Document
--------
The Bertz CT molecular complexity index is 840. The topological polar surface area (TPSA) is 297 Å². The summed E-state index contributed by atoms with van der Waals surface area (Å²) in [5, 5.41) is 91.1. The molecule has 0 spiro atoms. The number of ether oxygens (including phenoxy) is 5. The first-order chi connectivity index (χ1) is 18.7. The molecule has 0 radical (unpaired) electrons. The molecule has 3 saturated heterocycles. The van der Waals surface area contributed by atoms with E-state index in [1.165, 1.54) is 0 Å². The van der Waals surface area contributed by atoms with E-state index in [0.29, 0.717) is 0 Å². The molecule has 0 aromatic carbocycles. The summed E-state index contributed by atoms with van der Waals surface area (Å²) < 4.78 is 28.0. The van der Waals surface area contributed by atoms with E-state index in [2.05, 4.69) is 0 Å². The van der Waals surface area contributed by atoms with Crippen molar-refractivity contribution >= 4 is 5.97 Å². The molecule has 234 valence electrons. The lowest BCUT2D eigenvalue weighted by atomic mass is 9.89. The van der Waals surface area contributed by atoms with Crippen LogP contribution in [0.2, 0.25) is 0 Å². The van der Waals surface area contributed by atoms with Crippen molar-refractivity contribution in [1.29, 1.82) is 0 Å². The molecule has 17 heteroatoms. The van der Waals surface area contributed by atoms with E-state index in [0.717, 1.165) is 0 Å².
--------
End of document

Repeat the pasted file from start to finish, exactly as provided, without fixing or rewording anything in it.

The Bertz CT molecular complexity index is 840. The topological polar surface area (TPSA) is 297 Å². The summed E-state index contributed by atoms with van der Waals surface area (Å²) in [5, 5.41) is 91.1. The molecule has 0 spiro atoms. The number of ether oxygens (including phenoxy) is 5. The first-order chi connectivity index (χ1) is 18.7. The molecule has 0 radical (unpaired) electrons. The molecule has 3 saturated heterocycles. The van der Waals surface area contributed by atoms with E-state index in [1.165, 1.54) is 0 Å². The van der Waals surface area contributed by atoms with E-state index in [0.29, 0.717) is 0 Å². The molecule has 0 aromatic carbocycles. The summed E-state index contributed by atoms with van der Waals surface area (Å²) < 4.78 is 28.0. The van der Waals surface area contributed by atoms with E-state index in [2.05, 4.69) is 0 Å². The van der Waals surface area contributed by atoms with Crippen molar-refractivity contribution >= 4 is 5.97 Å². The molecule has 234 valence electrons. The lowest BCUT2D eigenvalue weighted by atomic mass is 9.89. The van der Waals surface area contributed by atoms with Crippen LogP contribution in [0.2, 0.25) is 0 Å². The van der Waals surface area contributed by atoms with Crippen molar-refractivity contribution in [1.29, 1.82) is 0 Å². The molecule has 17 heteroatoms. The van der Waals surface area contributed by atoms with E-state index in [0.717, 1.165) is 0 Å².